In vitro replication of recovered viruses was determined by plaque assay in virus-infected DF-1 cells at a multiplicity of infection (MOI) of 0.01 (5). All mutant viruses and the parental virus, rBC, grew to similar titers, indicating that alteration of the HN cytoplasmic tails did not affect their in vitro replication (Fig. (Fig.1B).1B). Although the rBC/HNΔ4 mutant had grown well up to 24 h postinfection, a reduction of the viral titer was detected thereafter with rapid and extensive induction of syncytia. Therefore, we determined fusion promotion activity of the mutant viruses by quantitating syncytia in virus-infected Vero cells at an MOI of 0.1 at 30 h postinfection (8) and confirmed increased fusion promotion activity of rBC/HNΔ4 followed by rBC/HNS6A compared to that of rBC (Fig. (Fig.1C).1C). Similarly, enhanced fusion activity was observed in other cytoplasmic tail-truncated paramyxoviruses, such as simian virus 5 and measles virus (2, 9). It has been postulated that interaction of matrix (M) protein with the cytoplasmic tails of the glycoproteins involves in a fusion-refractory conformation at the early stage of viral maturation (2). Therefore, these altered HN cytoplasmic tails could assist NDV in gaining its cell fusion competence by modulating this fusion-refractory conformation.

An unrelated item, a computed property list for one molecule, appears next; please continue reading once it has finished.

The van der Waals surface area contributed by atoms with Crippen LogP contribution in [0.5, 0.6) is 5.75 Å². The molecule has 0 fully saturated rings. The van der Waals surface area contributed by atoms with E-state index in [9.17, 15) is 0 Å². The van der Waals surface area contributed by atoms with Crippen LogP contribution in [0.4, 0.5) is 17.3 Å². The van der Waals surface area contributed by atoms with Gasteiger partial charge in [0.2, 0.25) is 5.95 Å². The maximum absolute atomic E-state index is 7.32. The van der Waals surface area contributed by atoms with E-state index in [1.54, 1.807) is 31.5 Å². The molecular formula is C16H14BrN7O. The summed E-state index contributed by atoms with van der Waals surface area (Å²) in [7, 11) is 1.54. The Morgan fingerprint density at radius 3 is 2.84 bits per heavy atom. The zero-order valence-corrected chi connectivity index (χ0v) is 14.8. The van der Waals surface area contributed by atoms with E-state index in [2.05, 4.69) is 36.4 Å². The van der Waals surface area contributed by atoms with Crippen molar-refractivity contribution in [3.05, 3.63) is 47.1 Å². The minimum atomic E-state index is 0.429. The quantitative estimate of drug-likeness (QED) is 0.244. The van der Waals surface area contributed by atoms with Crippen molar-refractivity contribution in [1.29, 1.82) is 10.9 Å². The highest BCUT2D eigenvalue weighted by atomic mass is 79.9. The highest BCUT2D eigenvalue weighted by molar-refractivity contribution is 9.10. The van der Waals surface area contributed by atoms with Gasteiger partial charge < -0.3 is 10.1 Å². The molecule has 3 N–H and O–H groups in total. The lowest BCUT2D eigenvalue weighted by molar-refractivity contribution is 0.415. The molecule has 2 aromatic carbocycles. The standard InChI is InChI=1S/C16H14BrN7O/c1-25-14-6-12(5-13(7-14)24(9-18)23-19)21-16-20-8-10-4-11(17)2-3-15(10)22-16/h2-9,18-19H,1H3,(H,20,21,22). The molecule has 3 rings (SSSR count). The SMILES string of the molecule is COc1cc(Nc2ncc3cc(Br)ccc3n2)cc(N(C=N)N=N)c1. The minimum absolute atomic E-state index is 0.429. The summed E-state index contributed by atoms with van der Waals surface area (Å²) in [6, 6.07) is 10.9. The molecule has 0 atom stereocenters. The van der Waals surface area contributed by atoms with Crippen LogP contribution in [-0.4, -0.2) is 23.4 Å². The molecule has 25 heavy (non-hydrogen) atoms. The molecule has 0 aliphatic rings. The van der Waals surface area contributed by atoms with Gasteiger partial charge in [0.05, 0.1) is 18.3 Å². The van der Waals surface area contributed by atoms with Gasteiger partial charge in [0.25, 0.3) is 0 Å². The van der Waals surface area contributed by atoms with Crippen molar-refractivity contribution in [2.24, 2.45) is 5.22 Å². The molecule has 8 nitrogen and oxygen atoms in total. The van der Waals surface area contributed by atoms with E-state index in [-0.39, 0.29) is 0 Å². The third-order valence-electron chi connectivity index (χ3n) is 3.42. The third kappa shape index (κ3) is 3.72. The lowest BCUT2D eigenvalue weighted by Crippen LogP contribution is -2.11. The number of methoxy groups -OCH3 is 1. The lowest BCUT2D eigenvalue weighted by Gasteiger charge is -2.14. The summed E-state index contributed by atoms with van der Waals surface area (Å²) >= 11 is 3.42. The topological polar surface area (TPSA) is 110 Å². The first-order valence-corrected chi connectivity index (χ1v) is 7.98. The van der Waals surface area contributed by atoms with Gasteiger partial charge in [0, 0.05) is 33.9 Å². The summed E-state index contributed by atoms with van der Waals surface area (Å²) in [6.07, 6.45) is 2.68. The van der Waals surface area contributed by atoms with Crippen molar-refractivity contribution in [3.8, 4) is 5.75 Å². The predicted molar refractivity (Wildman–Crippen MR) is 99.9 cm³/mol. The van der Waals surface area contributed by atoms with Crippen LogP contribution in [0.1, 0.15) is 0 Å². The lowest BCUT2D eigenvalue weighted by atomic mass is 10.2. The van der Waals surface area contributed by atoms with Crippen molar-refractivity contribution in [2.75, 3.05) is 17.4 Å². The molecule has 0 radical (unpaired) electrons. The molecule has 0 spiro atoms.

In general, the levels of the HN protein contents on the surfaces of virus-infected cells and in the virus particles were more affected by point mutation of serine than by truncation of the cytoplasmic tail. We analyzed surface expression of the HN protein on virus-infected DF-1 cells at an MOI of 0.1. At 24 h postinfection, the cells were labeled with a monoclonal antibody against the NDV HN protein followed by anti-Alexa Fluor 488 conjugate, fixed with 4% paraformaldehyde, and analyzed by a fluorescence-activated cell sorter (AriaII; BD Bioscience) with Flowjo program (Tree Star, Inc.) (Fig. (Fig.2A).2A). The percentages of cells expressing the HN proteins were 89 (rBC), 78 (rBC/HNΔ2), 71 (rBC/HNΔ4), 64 (rBC/HNS6A), and 53 (rBC/HNS6E). To analyze incorporation of the HN proteins into the viral particles, the parental and mutant viruses harvested from allantoic fluid samples were purified through a 30% sucrose cushion. The viral proteins were separated on an 8% sodium dodecyl sulfate-polyacrylamide gel (Fig. (Fig.2B).2B). We first examined whether the mutant viruses incorporated the same levels of other viral proteins. This assay was performed by determining the ratios of the P protein to M protein. We found that similar levels of the P and M proteins were present among the different mutant viruses (Fig. (Fig.2B).2B). We then measured the levels of the HN proteins incorporated into the virus particles by determining the ratios of the HN protein to M protein (Fig. (Fig.2C).2C). The pattern of incorporation of the HN proteins into the virus particles was similar with their cell surface expression. The HN protein contents of rBC/HNΔ2 and rBC/HNΔ4 were not significantly different from that of the parental virus (P > 0.05), indicating that truncation of the cytoplasmic tail did not impair its incorporation into the viral particles. In contrast, substitution of glutamic acid for serine decreased incorporation of the HN protein into the viral particles, indicating that serine plays an important role in both cell surface expression of the HN protein and its incorporation into the viral particles.